Zlatan Ibrahimovic captivated the Major League Soccer world for two seasons. From his headline-grabbing quotes to his sometimes questionable actions, the Swedish footballer certainly made North American soccer more fun for fans and media members alike.
Ibrahimovic also made his presence known on the field, helping the L.A. Galaxy to a playoff berth in 2019 after the team missed out the two previous years.
But Ibrahimovic’s departure to AC Milan after last season left a gaping hole in MLS from a casual-fan standpoint. Not only was he an elite soccer player, but his antics greatly contributed to the popularity of MLS all over the country. Case in point: He had the best-selling jersey in MLS for the past two seasons.
Enter stage right: Javier “Chicharito" Hernández, the Guadalajara native signed by the Galaxy to replace Ibrahimovic at the striker position. The Mexican national team staple brings with him more than 200 career goals for club and country and experience in the last three FIFA World Cups.
But Hernández doesn’t only lift the profile of the Galaxy, who also lost goal-scoring talents Uriel Antuna and Romain Alessandrini. He also adds to the profile of MLS becoming a place where top-flight players are either using the league as a stepping stone or a place to finish out the last years of their primes.
“Five or 10 years ago, Chicharito would've come back to Chivas at age 31,” MLS analyst Matthew Doyle told The Salt Lake Tribune. “Now instead he comes to the Galaxy. This is progress.”
Hernández joins a litany of elite footballers who currently play or have played in the MLS, including Ibrahimovic, former Galaxy star David Beckham, former D.C. United forward Wayne Rooney and LAFC forward Carlos Vela. And while the aforementioned players brought significant interest to MLS from other parts of the world, Hernández could be someone that surpasses them in that aspect.
RSL AT ORLANDO
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Hernández’s resume overseas with teams like Manchester United, Real Madrid and West Ham United boosts his standing among the garden variety MLS player. But it’s his time with the Mexican national team that could mean more. Hernández is all-time leading scorer for Mexico.
Why does that matter? Liga MX is still the most-watched soccer league in the United States, and Hernández’s Mexican heritage will likely boost interest in him and the league all across the country.
MLS has taken clear steps to compete with Liga MX in various ways. It started the Leagues Cup last season, which pits MLS and Liga MX teams against each other during the MLS season. And the 2020 MLS All-Star game will feature the best players from both MLS and Liga MX.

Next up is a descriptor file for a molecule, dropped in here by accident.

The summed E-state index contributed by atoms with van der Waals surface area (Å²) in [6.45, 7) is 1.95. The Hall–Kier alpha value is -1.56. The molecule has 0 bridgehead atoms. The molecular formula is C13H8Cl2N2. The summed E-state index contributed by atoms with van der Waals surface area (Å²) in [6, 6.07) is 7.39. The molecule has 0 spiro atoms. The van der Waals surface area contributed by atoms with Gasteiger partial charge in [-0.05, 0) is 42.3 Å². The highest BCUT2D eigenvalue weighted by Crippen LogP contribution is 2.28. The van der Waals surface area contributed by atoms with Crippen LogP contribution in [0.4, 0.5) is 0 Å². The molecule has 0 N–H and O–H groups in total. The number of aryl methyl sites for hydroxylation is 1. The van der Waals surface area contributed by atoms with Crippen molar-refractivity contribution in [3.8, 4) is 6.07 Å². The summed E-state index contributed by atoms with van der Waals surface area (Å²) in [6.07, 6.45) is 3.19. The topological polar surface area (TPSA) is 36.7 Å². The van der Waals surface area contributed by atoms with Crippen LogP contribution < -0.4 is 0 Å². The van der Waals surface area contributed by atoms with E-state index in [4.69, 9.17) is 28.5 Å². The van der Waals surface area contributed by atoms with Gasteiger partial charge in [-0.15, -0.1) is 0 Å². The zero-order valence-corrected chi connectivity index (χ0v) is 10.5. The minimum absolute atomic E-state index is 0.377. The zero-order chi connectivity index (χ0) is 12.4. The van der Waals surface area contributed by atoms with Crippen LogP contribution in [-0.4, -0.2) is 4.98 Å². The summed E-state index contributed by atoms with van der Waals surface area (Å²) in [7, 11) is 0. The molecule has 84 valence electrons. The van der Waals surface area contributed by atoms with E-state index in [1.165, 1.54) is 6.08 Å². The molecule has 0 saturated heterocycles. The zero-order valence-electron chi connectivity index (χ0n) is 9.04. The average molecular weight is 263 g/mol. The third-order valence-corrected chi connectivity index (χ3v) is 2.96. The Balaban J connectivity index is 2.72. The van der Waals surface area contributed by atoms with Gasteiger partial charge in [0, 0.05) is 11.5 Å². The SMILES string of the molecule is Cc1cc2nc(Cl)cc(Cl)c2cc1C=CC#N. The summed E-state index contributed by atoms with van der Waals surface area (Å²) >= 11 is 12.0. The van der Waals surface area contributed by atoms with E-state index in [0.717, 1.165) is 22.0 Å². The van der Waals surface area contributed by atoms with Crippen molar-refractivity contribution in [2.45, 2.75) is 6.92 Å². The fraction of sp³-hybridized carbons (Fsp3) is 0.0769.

The arrival of Hernández will even impact communities like Salt Lake City, which has a rising Hispanic population and plenty of fans of Mexican soccer. In the Leagues Cup game against Tigres UANL last year, the majority of the crowd tilted toward the Liga MX team. Mexican supporters are sure to show up in force when the Galaxy visit RSL on May 23.
While his off-the-field impact is palpable, it will be what Hernández does on the field that will determine his MLS legacy.
“The impact he’s going to have on this community is significant,” Galaxy president Chris Klein told the Los Angeles Times. “To realize that potential, he has to be very good on the field.”
Hernández will get plenty of opportunity to prove himself, even if he has to share some spotlight with the likes of reigning MLS MVP Vela or Atlanta United scoring machine Josef Martinez. He has teams like RSL wondering the best way to compete with stacked teams.
"That's why we have to be an unreal team,” RSL captain Kyle Beckerman said during an ESPN 700 interview in January. “We have to be a team in the most sense of the world possible. We have to be a very good team. If we're a really good team, we can beat the teams with stars.”
Hernández has already taken the soccer work by storm, and he hasn’t even played a game yet. And he has some lofty goals of his own.
“I think this team is capable to go the highest we can imagine,” he told the website Corner of the Galaxy. “I think we can get to the [MLS] championship.
In predicted order of finish:
1. Toronto FC
The runners up for 2019 MLS Cup title could get back to the final again in 2020. Toronto is still that good, still that experienced. They still have Alejandro Pozuelo and Jozy Altidore. And they brought in Pablo Piatti from La Liga who, if healthy, can be a very good MLS player.
2. New York City FC
This was the best team in the East last year after it accumulated the second-most points in MLS. But, the team has a new coach in Ronny Deila. And even though the roster is largely intact compared to a year ago, there will likely be an adjustment period.
3. Atlanta United
Although it didn’t win another MLS Cup, Atlanta did take home the championships for the U.S. Open Cup and the Campeones Cup last year. Despite losing several key pieces to those championships, the club still has striker Josef Martinez and veteran goalkeeper Brad Guzan. The big question: Are those departures too much to overcome?
4. Philadelphia Union
The Union were one of the strongest teams in the East last season, the best in club history. They secured Jamiro Monteiro in the offseason, which may have been their most important move. Some other veterans have left, but Philadelphia replaced them with promising youth. Can they make the leap?
5. New England Revolution
Coach Bruce Arena will get a full season to show more of what he did in the second half of 2019. The Revolution brought back every impactful player from last season, and added a forward as a designated player. The goal for New England is another playoff berth after finishing seventh last year.
6. Columbus Crew
Darlington Nagbe is in at midfielder and the Crew will get some players back from injury. That alone will put them in much better position than last year, when they finished 10th in the East. In all, Columbus has depth at every position, and a formidable style of play. On paper, the playoffs look almost certain.
7. DC United